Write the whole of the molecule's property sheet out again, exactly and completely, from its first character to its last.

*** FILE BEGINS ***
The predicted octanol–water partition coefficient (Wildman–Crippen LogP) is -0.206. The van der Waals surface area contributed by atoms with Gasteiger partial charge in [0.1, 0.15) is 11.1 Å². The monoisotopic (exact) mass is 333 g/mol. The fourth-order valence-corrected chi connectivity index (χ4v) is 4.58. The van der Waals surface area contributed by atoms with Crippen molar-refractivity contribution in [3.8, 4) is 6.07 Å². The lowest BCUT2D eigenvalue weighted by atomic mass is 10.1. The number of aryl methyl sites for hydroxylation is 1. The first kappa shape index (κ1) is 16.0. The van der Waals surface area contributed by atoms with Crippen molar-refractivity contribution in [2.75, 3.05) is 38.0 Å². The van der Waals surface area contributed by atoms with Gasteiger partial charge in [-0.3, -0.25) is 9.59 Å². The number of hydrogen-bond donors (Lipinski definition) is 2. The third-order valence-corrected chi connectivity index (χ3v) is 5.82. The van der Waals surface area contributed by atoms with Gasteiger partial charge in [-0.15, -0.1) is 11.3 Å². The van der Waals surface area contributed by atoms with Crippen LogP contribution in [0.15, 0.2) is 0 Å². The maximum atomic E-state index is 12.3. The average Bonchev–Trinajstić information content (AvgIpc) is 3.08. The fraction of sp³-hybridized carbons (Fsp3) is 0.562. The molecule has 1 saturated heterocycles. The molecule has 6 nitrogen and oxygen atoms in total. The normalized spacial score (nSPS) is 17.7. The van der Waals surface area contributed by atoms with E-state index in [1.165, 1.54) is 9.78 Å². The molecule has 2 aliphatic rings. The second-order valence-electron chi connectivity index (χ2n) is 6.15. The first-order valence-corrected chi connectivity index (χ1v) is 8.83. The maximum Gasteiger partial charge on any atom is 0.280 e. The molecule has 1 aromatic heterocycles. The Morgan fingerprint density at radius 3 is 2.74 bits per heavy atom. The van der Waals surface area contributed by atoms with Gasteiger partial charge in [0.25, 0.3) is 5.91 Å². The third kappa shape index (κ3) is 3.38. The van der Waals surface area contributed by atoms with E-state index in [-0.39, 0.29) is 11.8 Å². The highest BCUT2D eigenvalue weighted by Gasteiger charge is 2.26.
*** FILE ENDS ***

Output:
The predicted octanol–water partition coefficient (Wildman–Crippen LogP) is -0.206. The van der Waals surface area contributed by atoms with Gasteiger partial charge in [0.1, 0.15) is 11.1 Å². The monoisotopic (exact) mass is 333 g/mol. The fourth-order valence-corrected chi connectivity index (χ4v) is 4.58. The van der Waals surface area contributed by atoms with Crippen molar-refractivity contribution in [3.8, 4) is 6.07 Å². The lowest BCUT2D eigenvalue weighted by atomic mass is 10.1. The number of aryl methyl sites for hydroxylation is 1. The first kappa shape index (κ1) is 16.0. The van der Waals surface area contributed by atoms with Crippen molar-refractivity contribution in [2.75, 3.05) is 38.0 Å². The van der Waals surface area contributed by atoms with Gasteiger partial charge in [-0.3, -0.25) is 9.59 Å². The number of hydrogen-bond donors (Lipinski definition) is 2. The third-order valence-corrected chi connectivity index (χ3v) is 5.82. The van der Waals surface area contributed by atoms with Gasteiger partial charge in [-0.15, -0.1) is 11.3 Å². The van der Waals surface area contributed by atoms with Crippen LogP contribution in [0.15, 0.2) is 0 Å². The maximum atomic E-state index is 12.3. The average Bonchev–Trinajstić information content (AvgIpc) is 3.08. The fraction of sp³-hybridized carbons (Fsp3) is 0.562. The molecule has 1 saturated heterocycles. The molecule has 6 nitrogen and oxygen atoms in total. The normalized spacial score (nSPS) is 17.7. The van der Waals surface area contributed by atoms with E-state index in [1.165, 1.54) is 9.78 Å². The molecule has 2 aliphatic rings. The second-order valence-electron chi connectivity index (χ2n) is 6.15. The first-order valence-corrected chi connectivity index (χ1v) is 8.83. The maximum Gasteiger partial charge on any atom is 0.280 e. The molecule has 1 aromatic heterocycles. The Morgan fingerprint density at radius 3 is 2.74 bits per heavy atom. The van der Waals surface area contributed by atoms with Gasteiger partial charge in [0.25, 0.3) is 5.91 Å². The third kappa shape index (κ3) is 3.38. The van der Waals surface area contributed by atoms with E-state index in [-0.39, 0.29) is 11.8 Å². The highest BCUT2D eigenvalue weighted by Gasteiger charge is 2.26.